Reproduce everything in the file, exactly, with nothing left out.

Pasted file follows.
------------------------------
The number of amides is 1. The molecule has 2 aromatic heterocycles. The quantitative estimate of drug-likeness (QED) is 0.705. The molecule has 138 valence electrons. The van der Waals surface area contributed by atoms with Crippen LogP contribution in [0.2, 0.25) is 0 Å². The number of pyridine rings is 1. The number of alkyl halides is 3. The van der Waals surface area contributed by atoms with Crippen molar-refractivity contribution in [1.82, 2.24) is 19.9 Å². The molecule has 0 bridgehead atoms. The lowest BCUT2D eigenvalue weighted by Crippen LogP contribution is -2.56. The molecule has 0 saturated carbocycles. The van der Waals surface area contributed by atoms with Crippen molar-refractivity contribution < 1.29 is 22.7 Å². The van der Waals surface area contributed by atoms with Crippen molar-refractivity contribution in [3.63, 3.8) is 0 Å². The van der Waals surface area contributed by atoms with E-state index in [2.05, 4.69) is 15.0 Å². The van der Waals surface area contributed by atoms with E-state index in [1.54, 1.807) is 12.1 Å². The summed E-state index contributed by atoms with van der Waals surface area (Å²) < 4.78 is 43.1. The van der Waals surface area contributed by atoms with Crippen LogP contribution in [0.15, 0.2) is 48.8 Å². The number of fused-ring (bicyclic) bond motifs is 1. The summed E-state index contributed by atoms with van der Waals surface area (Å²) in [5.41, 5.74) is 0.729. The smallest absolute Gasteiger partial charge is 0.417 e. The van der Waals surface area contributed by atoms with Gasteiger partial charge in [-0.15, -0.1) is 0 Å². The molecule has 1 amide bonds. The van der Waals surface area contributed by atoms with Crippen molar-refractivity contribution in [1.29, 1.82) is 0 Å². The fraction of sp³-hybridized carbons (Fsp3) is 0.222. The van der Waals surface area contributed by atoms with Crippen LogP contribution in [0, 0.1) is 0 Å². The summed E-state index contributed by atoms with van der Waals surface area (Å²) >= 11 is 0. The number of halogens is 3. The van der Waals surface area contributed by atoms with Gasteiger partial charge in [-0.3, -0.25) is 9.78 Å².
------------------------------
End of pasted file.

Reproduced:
The number of amides is 1. The molecule has 2 aromatic heterocycles. The quantitative estimate of drug-likeness (QED) is 0.705. The molecule has 138 valence electrons. The van der Waals surface area contributed by atoms with Crippen LogP contribution in [0.2, 0.25) is 0 Å². The number of pyridine rings is 1. The number of alkyl halides is 3. The van der Waals surface area contributed by atoms with Crippen molar-refractivity contribution in [1.82, 2.24) is 19.9 Å². The molecule has 0 bridgehead atoms. The lowest BCUT2D eigenvalue weighted by Crippen LogP contribution is -2.56. The molecule has 0 saturated carbocycles. The van der Waals surface area contributed by atoms with Crippen molar-refractivity contribution < 1.29 is 22.7 Å². The van der Waals surface area contributed by atoms with Crippen molar-refractivity contribution in [3.63, 3.8) is 0 Å². The van der Waals surface area contributed by atoms with E-state index in [2.05, 4.69) is 15.0 Å². The van der Waals surface area contributed by atoms with E-state index in [1.54, 1.807) is 12.1 Å². The summed E-state index contributed by atoms with van der Waals surface area (Å²) < 4.78 is 43.1. The van der Waals surface area contributed by atoms with Crippen LogP contribution in [0.15, 0.2) is 48.8 Å². The number of fused-ring (bicyclic) bond motifs is 1. The summed E-state index contributed by atoms with van der Waals surface area (Å²) in [5.41, 5.74) is 0.729. The smallest absolute Gasteiger partial charge is 0.417 e. The van der Waals surface area contributed by atoms with Gasteiger partial charge in [-0.15, -0.1) is 0 Å². The molecule has 1 amide bonds. The van der Waals surface area contributed by atoms with Crippen molar-refractivity contribution in [1.29, 1.82) is 0 Å². The fraction of sp³-hybridized carbons (Fsp3) is 0.222. The van der Waals surface area contributed by atoms with Crippen LogP contribution in [0, 0.1) is 0 Å². The summed E-state index contributed by atoms with van der Waals surface area (Å²) >= 11 is 0. The number of halogens is 3. The van der Waals surface area contributed by atoms with Gasteiger partial charge in [-0.3, -0.25) is 9.78 Å².